Freehub failure: cause?

Discussion in 'Cycling Equipment' started by Pete Biggs, May 1, 2003.

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  1. Pete Biggs

    Pete Biggs Guest

    The second freehub on my brother's mountain bike is failing. The original one stopped freewheeling
    and the same thing's starting to happen to the replacement (only replaced a couple of weeks ago) -
    getting "catchy" on occasion, plus it's making strange noises under strong load.

    The bike is a basic mid-price ~3 year old Trek 820 with unbranded cheapo hubs (definitely
    not Shimano).

    There were no problems at all for the first year or so, but my brother thinks the failure could be
    connected with the fact that bar-ends have recently beeen fitted and he's riding much harder now (as
    part of a fitness drive!) and the extra force applied to the freehub whilst climbing is damaging it
    (pawls?). Does this theory hold water, or is something else likely to be the cause? Or are these
    kind of hubs just generallly crap and he's having all the bad luck now?

    Is the same kind of thing likely to happen to a Shimano freehub (we're considering replacing whole
    hub/wheel)? Are the low-end Shimano MTB hubs reliable? Any model recommendations? (Weight is not
    important).

    Thanks for any help. ~PB
     
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  2. S. Anderson

    S. Anderson Guest

    "Pete Biggs" <pLime{remove_fruit}@biggs.tc> wrote in message
    news:[email protected]...
    > The second freehub on my brother's mountain bike is failing. The original one stopped freewheeling
    > and the same thing's starting to happen to the replacement (only replaced a couple of weeks ago) -
    > getting "catchy" on occasion, plus it's making strange noises under strong load.
    >
    > The bike is a basic mid-price ~3 year old Trek 820 with unbranded cheapo hubs (definitely not
    > Shimano).
    >
    > There were no problems at all for the first year or so, but my brother thinks the failure could be
    > connected with the fact that bar-ends have recently beeen fitted and he's riding much harder now
    > (as part of a fitness drive!) and the extra force applied to the freehub whilst climbing is
    > damaging it (pawls?). Does this theory hold water, or is something else likely to be the cause? Or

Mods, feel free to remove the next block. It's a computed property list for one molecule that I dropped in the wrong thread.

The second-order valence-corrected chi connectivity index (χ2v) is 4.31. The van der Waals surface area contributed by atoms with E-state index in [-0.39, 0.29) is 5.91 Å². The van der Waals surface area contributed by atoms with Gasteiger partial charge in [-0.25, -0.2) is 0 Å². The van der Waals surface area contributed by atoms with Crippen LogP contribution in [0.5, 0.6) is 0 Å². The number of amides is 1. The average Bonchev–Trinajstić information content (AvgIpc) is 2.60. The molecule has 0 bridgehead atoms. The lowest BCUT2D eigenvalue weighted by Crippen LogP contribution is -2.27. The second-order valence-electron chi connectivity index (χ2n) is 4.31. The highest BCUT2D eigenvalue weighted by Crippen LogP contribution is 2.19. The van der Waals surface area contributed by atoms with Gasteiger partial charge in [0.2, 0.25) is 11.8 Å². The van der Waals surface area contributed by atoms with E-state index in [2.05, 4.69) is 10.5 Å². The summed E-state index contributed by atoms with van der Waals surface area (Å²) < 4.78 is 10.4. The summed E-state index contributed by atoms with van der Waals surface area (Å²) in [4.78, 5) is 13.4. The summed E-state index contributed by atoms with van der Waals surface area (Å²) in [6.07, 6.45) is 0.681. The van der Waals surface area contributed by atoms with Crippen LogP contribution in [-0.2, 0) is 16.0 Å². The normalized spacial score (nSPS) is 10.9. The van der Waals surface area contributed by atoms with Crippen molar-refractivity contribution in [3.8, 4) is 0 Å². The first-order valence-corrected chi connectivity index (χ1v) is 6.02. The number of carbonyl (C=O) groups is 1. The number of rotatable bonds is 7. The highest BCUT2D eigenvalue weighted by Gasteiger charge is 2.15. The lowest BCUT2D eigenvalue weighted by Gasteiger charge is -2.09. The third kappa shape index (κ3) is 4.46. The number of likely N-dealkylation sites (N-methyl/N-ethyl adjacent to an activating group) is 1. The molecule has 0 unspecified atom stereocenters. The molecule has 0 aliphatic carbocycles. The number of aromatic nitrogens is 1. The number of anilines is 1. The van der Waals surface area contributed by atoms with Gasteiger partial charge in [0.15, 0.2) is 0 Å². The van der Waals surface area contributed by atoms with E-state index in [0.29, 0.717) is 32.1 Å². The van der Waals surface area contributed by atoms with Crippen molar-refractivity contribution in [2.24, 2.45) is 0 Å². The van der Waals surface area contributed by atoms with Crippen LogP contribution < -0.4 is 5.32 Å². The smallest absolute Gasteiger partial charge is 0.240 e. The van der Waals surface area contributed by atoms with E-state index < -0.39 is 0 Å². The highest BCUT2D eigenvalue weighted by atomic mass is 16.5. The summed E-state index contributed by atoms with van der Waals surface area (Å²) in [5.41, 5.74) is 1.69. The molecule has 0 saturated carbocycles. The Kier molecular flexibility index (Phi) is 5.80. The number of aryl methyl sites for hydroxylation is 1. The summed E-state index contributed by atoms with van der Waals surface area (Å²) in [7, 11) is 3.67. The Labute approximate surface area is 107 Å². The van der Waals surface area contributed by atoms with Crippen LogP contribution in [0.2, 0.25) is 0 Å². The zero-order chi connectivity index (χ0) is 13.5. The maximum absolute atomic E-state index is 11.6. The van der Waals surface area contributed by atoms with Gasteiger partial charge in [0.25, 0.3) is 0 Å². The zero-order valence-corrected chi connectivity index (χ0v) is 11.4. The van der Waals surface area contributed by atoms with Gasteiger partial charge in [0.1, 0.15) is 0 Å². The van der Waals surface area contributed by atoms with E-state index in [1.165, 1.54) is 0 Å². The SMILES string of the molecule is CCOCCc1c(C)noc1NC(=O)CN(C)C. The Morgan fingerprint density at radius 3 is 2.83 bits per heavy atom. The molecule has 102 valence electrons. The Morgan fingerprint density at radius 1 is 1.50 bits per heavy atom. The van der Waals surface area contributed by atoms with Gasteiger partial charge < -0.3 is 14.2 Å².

> are these kind of hubs just generallly crap and he's having all the bad luck now?
    >
    > Is the same kind of thing likely to happen to a Shimano freehub (we're considering replacing whole
    > hub/wheel)? Are the low-end Shimano MTB hubs reliable? Any model recommendations? (Weight is not
    > important).
    >
    > Thanks for any help. ~PB
    >
    >

    They're just generally shit! ;-) Seriously, they shouldn't be damaged under normal use, but I have
    broken a pawl and munged the freehub body on a Shimano Deore hub. I'm not a particularly strong or
    agressive rider so I don't think this type of thing is that unusual. I do a lot of serious off-road
    riding with some pretty short, steep, rocky uphills that I tackle hard in the granny gear (almost
    like trials jumps) and perhaps this hastened my hub's demise. I did notice that on the hub, there
    were 3 pawl locations possible and only 2 pawls (the third location was unmachined) so I suspect the
    better hubs have 3 pawls and are probably more durable. You can ask about this before you buy. If
    you want something really good, you can get aftermarket hubs that are quite durable but cost bucks.
    The only thing that could cause freewheeling in the forward direction either grease in the freehub
    or poor maintenance that could cause the pawls to stick down for some reason. If you are fairly sure
    it's clean and lubed with oil (no grease) than you might be a candidate for a hub upgrade.

    Cheers,

    Scott..
     
  3. Peter Cole

    Peter Cole Guest

    "Pete Biggs" <pLime{remove_fruit}@biggs.tc> wrote in message
    news:[email protected]...
    > The second freehub on my brother's mountain bike is failing. The original one stopped freewheeling
    > and the same thing's starting to happen to the replacement (only replaced a couple of weeks ago) -
    > getting "catchy" on occasion, plus it's making strange noises under strong load.
    >

    >
    > Is the same kind of thing likely to happen to a Shimano freehub (we're considering replacing whole
    > hub/wheel)? Are the low-end Shimano MTB hubs reliable? Any model recommendations? (Weight is not
    > important).

    I weigh 230, and often pull a 100 lb trailer load up steep trails, and I haven't had any freehub
    failures in several years. I use exclusively Shimano, LX mostly. LX hubs are probably the "sweet
    spot", very rugged, pretty cheap. Another real advantage of Shimano hubs and drivetrain components
    is interchangeability. When I did have a several year old road freehub (rather low-end Shimano)
    start skipping (after at least 20K miles), I just swapped it out with an LX MTB freehub.
     
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